Policy Analyst/Legislative Point of Contact/International Point of Contact: Melinda Kelley, Ph.D.
In addition to the general public, the NIA interacts with a number of other constituent groups, including members and staff of Congress, associations and advocacy organizations, and academic and professional groups. NIA staff monitor and analyze proposed legislation and scientific policies that directly affect the Institute’s mission, and senior NIA staff are frequently called upon to testify before and brief Congress on topics such as Alzheimer’s disease, chronic diseases, genetics of longevity, and healthy aging.
These efforts are coordinated by a senior staff member within the NIA Office of the Deputy Director. In addition to serving as the NIA legislative point of contact for Congressional staff relating to aging public health policy issues, this individual provides outreach to outside organizations that have an interest in the NIA mission, including advocacy groups, professional societies, and non-profit organizations. Activities include responding to inquiries and preparing and reviewing materials for use by various constituencies.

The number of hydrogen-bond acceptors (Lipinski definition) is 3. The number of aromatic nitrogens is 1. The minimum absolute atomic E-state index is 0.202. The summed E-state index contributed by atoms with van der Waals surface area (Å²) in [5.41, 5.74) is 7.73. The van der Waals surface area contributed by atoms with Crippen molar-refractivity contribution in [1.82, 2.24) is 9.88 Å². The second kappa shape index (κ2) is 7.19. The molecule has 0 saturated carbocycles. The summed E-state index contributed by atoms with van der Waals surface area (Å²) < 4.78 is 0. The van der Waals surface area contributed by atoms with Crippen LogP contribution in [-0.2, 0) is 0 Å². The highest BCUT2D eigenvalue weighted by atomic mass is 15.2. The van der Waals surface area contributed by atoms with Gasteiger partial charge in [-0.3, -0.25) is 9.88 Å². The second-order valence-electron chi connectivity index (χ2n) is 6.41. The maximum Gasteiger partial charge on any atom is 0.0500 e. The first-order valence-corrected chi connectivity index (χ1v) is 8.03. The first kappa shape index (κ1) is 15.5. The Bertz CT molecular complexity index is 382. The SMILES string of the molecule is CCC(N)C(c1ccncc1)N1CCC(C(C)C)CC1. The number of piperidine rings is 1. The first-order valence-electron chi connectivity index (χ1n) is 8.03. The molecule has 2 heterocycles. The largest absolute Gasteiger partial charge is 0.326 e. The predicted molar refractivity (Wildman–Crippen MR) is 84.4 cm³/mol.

By 2050, more than 20 percent of the world’s population will be over age 60, and the number of very old — those over 85 — will increase six fold. As an effect of global aging, non-communicable chronic diseases likely will replace communicable, perinatal, maternal, and nutritional conditions as the world’s leading causes of death and disability. These epidemiological predictions highlight a worldwide need to separate chronic disease states from healthy aging and to develop effective preventive and treatment strategies against the chronic diseases and disabilities often associated with aging.
International activities at the NIA are coordinated by a staff member in the Office of the Deputy Director who serves as a liaison with international agencies, foreign organizations, and foreign scientists involved in aging research. She also coordinates aging research activities under agreements between the U.S. and other countries, promotes strategies to build global aging research capacity, and supports collaborative research projects.